Although the United States and Cuba reestablished diplomatic relations in 2015, after more than half a century, the harassment of the island continues as does the prosecution of companies trading with Cuba. According to reports of the Office of Foreign Assets Control (OFAC) of the Government of the United States, the accumulated value of fines imposed on US and foreign entities for violating the blockade amounts to 14.3 billion dollars. After starting the process of normalization of relations in December 2014 numerous entities have been fined for an aggregate value of 2.8 billion dollars, including the German Commerzbank, PayPal United States and France Crédit Agricole. This illustrates the chilling effect on the business and financial sectors.

Those are damage to businesses, but the impact on the enjoyment of human rights, including the right to development of the Cuban people is considerably more serious. The report of the Secretary-General on the blockade notes that the economic damage caused to the Cuban people by the blockade, considering the depreciation of the dollar against the value of gold in the international market, totaled 753,688 million. Although this sum at current prices is set, we learn that the blockade has caused measurable damage by more than 125,873 million dollars.

Under International Law, any violation of law requires repair - ubi jus, ibiremedium. See the jurisprudence of the International Court of Justice and its predecessor, particularly the Chorzow Factory  1928 ruling.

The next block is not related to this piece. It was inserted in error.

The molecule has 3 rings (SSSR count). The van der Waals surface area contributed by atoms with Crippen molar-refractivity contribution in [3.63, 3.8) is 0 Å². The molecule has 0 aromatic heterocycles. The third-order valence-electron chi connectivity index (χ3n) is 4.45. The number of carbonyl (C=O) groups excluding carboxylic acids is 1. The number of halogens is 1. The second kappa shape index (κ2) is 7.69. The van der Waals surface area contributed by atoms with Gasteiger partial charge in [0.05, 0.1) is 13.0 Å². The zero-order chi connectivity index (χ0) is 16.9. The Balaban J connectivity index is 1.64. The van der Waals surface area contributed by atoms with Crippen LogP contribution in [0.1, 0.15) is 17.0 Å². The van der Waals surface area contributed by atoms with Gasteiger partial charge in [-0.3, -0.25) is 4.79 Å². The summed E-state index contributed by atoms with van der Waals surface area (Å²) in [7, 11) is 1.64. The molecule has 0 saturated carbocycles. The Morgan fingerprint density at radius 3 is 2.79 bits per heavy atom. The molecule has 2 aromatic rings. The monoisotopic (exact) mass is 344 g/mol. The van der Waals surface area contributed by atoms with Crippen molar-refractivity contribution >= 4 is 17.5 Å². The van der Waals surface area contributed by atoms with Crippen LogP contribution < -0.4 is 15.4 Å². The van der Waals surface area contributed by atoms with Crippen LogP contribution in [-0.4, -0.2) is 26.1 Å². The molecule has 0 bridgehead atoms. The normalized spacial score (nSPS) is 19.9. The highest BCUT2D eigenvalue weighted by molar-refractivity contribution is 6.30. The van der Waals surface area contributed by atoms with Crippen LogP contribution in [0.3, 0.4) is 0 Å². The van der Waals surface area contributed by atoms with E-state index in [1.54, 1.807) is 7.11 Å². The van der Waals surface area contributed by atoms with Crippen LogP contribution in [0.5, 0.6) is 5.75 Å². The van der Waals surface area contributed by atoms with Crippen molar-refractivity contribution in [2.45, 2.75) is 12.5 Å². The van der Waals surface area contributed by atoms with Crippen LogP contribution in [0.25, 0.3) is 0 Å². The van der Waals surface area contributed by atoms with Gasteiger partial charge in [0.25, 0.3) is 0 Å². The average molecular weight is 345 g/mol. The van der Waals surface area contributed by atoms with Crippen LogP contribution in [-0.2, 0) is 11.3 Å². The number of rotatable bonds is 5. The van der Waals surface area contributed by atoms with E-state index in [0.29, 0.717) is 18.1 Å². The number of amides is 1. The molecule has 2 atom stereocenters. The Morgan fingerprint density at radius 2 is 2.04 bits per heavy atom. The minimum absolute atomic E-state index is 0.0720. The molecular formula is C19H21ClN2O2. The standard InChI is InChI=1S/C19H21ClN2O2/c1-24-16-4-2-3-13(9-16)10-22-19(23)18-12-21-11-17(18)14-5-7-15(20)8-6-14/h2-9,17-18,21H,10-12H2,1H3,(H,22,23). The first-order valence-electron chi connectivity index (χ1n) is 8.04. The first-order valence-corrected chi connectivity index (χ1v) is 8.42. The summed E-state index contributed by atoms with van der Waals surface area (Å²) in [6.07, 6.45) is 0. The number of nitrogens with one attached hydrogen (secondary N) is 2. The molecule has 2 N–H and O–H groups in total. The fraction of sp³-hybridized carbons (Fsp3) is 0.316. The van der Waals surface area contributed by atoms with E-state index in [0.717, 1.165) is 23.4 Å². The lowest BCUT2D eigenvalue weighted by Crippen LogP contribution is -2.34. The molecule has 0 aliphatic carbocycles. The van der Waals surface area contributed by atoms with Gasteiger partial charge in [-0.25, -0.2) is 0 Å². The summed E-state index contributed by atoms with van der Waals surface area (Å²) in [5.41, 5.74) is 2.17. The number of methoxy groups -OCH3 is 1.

"... It is a principle of International Law, and even a general conception of law that any violation of a commitment implies an obligation to repair properly; (...) Reparation must, as far as possible, erase all the consequences of the illegal act and reestablish the situation which, in all probability would have existed if that act had not been committed ... "

The United Nations Program for Development explains how the blockade has limited and continues to limit Cuba's access to development credits granted by international financial institutions like the World Bank and the Inter-American Development Bank, which continues to reduce the chances of the country to raise funds to provide financial support for its development plans. In the context of updating the economic model of Cuba, the blockade also limits the participation of foreign investors, particularly US companies, in priority economic projects, such as the Special Area Development Mariel. In that sense, the blockade negatively affects investment flows and limits access to regional and global chains value.

The World Health Organization confirms that health is one of the many  sectors that have felt the negative effects of the blockade ... “For the period April 2015-March 2016, the economic impact on the health sector is estimated to have exceeded 482 million, with a cumulati9ve impact of over 2.6 billion United States dollars from the beginning of the embargo to date.  One of the first quantifiable impacts was on the State-owned Comercializadora Servicios Medicos Cubanos, S.A., a Cuban medical services trading company, which estimated losses of $31 million in patient care and academic services."(p. 166)

(to be continued)